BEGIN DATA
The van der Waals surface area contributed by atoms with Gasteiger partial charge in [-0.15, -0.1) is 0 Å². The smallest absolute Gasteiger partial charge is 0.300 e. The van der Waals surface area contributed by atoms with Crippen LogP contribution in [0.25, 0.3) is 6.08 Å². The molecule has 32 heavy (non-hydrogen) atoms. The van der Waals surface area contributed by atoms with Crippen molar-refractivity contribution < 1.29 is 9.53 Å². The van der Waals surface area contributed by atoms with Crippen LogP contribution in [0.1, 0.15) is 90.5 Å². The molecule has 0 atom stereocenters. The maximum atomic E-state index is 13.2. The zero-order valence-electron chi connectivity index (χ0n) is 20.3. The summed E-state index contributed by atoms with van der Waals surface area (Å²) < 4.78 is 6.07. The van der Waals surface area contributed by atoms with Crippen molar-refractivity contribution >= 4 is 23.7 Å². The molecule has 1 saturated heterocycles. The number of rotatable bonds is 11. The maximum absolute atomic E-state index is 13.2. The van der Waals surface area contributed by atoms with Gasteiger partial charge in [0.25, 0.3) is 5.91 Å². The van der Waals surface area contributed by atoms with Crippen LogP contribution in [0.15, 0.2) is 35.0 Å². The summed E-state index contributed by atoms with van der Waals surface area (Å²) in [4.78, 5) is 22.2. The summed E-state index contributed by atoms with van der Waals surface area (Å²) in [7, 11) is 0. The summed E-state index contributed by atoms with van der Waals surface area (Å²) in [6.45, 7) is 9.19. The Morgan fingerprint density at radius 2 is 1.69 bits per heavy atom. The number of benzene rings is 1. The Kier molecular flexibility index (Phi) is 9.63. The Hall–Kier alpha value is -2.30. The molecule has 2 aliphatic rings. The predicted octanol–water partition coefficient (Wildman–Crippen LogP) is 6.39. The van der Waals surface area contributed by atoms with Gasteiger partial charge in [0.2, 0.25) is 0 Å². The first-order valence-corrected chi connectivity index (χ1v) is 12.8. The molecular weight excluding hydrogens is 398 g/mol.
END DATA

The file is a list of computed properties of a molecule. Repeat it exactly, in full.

The van der Waals surface area contributed by atoms with Gasteiger partial charge in [-0.15, -0.1) is 0 Å². The smallest absolute Gasteiger partial charge is 0.300 e. The van der Waals surface area contributed by atoms with Crippen LogP contribution in [0.25, 0.3) is 6.08 Å². The molecule has 32 heavy (non-hydrogen) atoms. The van der Waals surface area contributed by atoms with Crippen molar-refractivity contribution < 1.29 is 9.53 Å². The van der Waals surface area contributed by atoms with Crippen LogP contribution in [0.1, 0.15) is 90.5 Å². The molecule has 0 atom stereocenters. The maximum atomic E-state index is 13.2. The zero-order valence-electron chi connectivity index (χ0n) is 20.3. The summed E-state index contributed by atoms with van der Waals surface area (Å²) < 4.78 is 6.07. The van der Waals surface area contributed by atoms with Crippen molar-refractivity contribution >= 4 is 23.7 Å². The molecule has 1 saturated heterocycles. The number of rotatable bonds is 11. The maximum absolute atomic E-state index is 13.2. The van der Waals surface area contributed by atoms with Gasteiger partial charge in [0.25, 0.3) is 5.91 Å². The van der Waals surface area contributed by atoms with Crippen LogP contribution in [0.15, 0.2) is 35.0 Å². The summed E-state index contributed by atoms with van der Waals surface area (Å²) in [4.78, 5) is 22.2. The summed E-state index contributed by atoms with van der Waals surface area (Å²) in [7, 11) is 0. The summed E-state index contributed by atoms with van der Waals surface area (Å²) in [6.45, 7) is 9.19. The Morgan fingerprint density at radius 2 is 1.69 bits per heavy atom. The number of benzene rings is 1. The Kier molecular flexibility index (Phi) is 9.63. The Hall–Kier alpha value is -2.30. The molecule has 2 aliphatic rings. The predicted octanol–water partition coefficient (Wildman–Crippen LogP) is 6.39. The van der Waals surface area contributed by atoms with Gasteiger partial charge in [0.2, 0.25) is 0 Å². The first-order valence-corrected chi connectivity index (χ1v) is 12.8. The molecular weight excluding hydrogens is 398 g/mol.